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Acute pulmonary embolism (PE) is of interest to physicians of almost all disciplines, as it is encountered across the entire spectrum of clinical medicine. It is estimated that as many as 200 000 patients die annually from PE in the European Union, with similar numbers reported in the USA. In the past, management of acute PE has been characterised by a high degree of complexity and a disappointing lack of efficacy and efficiency. Complex multistep diagnostic algorithms were successfully tested in management studies, but proved extremely difficult to implement correctly in clinical practice. As a result, the diagnosis of PE was frequently missed in patients who subsequently died of the disease without receiving appropriate treatment, while others unnecessarily underwent hazardous, time consuming and costly procedures because of a vague, poorly documented clinical suspicion. With regard to PE treatment, a more than 30-year-old debate and the lack of adequate data on the appropriate indications for thrombolysis have deprived some patients of potentially life saving treatment, while exposing others to the high bleeding risk of thrombolytic drugs.
Thanks to the technical advances in diagnostic modalities and the findings of recent well designed outcome studies, things are now beginning to look better for patients with PE and for the physicians caring for them. While the revised and updated guidelines of the European Society of Cardiology on the diagnosis and treatment of PE are expected to appear later this year, this review will summarise the relevant current and evolving concepts which already have begun to simplify the management of acute PE while, at the same time, increasing its efficacy and safety.
DIAGNOSTIC STRATEGIES AND ALGORITHMS
At present, there is only one clinical factor which unequivocally determines the diagnostic and therapeutic approach to a patient with suspected acute PE: the presence or absence of haemodynamic instability at presentation. Acute right ventricular (RV) dysfunction resulting from pressure overload results in increased myocardial oxygen demand, myocardial ischaemia and infarction, left ventricular preload reduction, and ultimately inability to maintain the cardiac index and arterial pressure. A clinically massive PE indicates overt RV failure which results in refractory arterial hypotension and shock (commonly defined as systolic blood pressure <90 mm Hg, or a pressure drop ⩾40 mm Hg for at least 15 min). This condition accounts for almost 5% of all cases of acute PE and is associated with a high risk of in-hospital death, particularly during the first few hours after admission. On the other hand, the prognosis for normotensive patients with non-massive PE is considered favourable, provided that the disease is diagnosed correctly and anticoagulation can be instituted without delay.
Approach to the haemodynamically unstable patient with suspected massive pulmonary embolism
As emphasised above, clinically massive PE is a life threatening situation with an extremely poor prognosis. Management of the unstable patient with suspected massive PE should focus on the rapid institution of treatment rather than absolute diagnostic certainty per se. In such an emergency situation, diagnostic algorithms rely mostly on the individual physician’s experience and clinical judgement, rather than on a solid body of evidence and the results of prospective management studies.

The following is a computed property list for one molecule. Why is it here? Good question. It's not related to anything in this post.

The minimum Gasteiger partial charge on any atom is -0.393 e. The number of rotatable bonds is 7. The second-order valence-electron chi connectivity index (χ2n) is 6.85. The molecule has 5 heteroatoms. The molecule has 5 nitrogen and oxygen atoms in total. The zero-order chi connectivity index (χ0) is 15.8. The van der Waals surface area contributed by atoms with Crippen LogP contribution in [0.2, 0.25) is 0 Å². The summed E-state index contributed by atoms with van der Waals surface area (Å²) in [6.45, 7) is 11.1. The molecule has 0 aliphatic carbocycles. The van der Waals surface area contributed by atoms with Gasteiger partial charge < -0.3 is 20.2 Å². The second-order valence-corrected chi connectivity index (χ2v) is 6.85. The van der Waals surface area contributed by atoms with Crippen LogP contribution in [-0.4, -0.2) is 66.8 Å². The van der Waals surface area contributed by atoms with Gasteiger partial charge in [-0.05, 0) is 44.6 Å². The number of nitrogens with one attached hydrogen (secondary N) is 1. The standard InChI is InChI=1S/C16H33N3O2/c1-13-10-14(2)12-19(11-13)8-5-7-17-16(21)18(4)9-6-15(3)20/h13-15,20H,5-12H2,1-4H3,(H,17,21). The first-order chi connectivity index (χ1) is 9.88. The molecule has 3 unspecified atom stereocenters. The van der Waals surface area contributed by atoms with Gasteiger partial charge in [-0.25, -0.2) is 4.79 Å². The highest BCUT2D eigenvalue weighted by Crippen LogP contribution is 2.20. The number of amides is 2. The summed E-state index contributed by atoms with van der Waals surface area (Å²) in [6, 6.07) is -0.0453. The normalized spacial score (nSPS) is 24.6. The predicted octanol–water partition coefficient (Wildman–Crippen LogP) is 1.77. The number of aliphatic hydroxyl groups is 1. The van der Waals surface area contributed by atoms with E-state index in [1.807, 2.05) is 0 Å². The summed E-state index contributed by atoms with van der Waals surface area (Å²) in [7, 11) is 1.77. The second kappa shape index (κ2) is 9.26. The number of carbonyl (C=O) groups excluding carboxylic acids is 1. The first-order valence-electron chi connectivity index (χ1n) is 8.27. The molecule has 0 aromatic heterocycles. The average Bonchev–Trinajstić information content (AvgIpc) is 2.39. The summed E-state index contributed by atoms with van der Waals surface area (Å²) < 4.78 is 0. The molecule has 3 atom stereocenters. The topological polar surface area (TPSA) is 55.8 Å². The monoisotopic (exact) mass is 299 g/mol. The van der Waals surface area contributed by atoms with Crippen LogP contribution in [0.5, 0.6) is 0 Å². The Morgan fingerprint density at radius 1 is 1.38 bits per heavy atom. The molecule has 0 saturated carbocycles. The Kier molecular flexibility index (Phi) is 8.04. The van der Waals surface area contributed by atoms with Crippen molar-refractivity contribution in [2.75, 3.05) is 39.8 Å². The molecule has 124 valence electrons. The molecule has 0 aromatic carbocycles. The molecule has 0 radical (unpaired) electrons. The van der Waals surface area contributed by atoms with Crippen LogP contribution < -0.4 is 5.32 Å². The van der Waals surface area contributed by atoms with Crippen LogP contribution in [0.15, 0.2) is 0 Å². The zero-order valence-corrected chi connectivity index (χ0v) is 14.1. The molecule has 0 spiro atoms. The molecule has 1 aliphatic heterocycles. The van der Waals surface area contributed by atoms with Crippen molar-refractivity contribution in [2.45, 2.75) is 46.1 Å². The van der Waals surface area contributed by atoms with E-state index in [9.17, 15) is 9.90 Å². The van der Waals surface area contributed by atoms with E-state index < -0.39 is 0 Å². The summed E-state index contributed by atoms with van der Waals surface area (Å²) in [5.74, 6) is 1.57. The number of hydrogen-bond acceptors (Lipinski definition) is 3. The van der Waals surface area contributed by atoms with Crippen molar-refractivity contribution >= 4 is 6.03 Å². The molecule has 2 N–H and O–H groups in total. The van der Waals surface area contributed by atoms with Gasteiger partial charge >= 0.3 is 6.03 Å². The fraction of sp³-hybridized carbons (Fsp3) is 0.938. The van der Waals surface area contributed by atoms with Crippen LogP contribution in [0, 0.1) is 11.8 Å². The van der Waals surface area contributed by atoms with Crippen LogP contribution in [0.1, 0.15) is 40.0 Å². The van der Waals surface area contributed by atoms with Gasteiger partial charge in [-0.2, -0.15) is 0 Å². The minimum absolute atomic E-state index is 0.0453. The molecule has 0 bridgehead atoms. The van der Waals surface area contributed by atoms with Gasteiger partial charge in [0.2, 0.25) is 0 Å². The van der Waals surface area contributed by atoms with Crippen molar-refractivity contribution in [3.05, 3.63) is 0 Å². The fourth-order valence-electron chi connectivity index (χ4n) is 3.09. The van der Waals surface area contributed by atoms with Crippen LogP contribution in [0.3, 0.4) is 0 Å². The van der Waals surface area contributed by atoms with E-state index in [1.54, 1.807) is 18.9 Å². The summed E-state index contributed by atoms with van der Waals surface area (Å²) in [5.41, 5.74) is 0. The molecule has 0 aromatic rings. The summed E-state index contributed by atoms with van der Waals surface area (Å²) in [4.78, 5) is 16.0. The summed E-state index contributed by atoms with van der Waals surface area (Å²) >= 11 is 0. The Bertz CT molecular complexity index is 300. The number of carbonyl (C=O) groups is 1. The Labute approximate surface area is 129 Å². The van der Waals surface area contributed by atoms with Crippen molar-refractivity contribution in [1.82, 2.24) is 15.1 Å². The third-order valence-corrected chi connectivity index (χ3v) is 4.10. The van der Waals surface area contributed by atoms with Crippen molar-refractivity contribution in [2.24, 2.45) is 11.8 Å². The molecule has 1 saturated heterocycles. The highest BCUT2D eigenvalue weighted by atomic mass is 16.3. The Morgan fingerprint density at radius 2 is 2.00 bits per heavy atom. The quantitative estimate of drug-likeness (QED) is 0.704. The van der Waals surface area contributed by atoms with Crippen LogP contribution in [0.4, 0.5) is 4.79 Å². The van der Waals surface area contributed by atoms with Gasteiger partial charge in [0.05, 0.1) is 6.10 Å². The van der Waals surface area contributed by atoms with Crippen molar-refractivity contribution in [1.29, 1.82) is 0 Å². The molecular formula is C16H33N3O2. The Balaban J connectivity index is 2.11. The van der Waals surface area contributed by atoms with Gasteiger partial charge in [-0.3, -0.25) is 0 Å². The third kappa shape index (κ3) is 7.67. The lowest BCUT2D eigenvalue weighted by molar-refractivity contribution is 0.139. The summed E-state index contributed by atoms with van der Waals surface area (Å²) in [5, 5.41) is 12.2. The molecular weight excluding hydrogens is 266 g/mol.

In all patients with suspected PE, the clinical probability, or pre-test likelihood, of the disease can be empirically (“implicitly”) classified by the clinician as low, intermediate or high, or it may be semiquantitatively (“explicitly”) calculated on the basis of symptoms, signs and predisposing factors included in validated scores such as those presented in table 1.1 2
Beyond clinical assessment, there is no rationale for performing a D-dimer test in a patient who is hypotensive or in shock.
According to the algorithm proposed in fig 1, a bedside echocardiogram should be performed immediately, since it is the fastest and thus most appropriate initial test for confirming the presence of acute RV failure. The echocardiographic criteria and parameters which have been applied to detect RV pressure overload and dysfunction in previous studies are presented in table 2 and their usefulness and limitations discussed in the third section of this review. Additional valuable information which can be obtained from ultrasound imaging includes the presence of large floating intracardiac thrombi, which indicate an imminent threat of recurrent massive PE and should prompt emergency surgical embolectomy or, alternatively, thrombolysis, if surgery is not immediately available. In addition, patients with clinically massive PE who present with refractory hypoxaemia and/or neurologic abnormalities may have right-to-left shunt or paradoxical thromboembolism through a patent foramen ovale, which can promptly be detected by echocardiography following echo contrast injection. Moreover, and importantly, echocardiography may provide alternative explanations for the patient’s hypotension and shock such as left ventricular failure due to cardiomyopathy or large myocardial infarction, critical valvular disease, pericardial tamponade, or aortic dissection.
In mechanically ventilated patients, transoesophageal echocardiography is a useful alternative to transthoracic imaging, permitting not only assessment of cardiac function but also direct visualisation of possible thrombi in the right atrium, foramen ovale, right ventricle, or the proximal segments of the common and right pulmonary artery.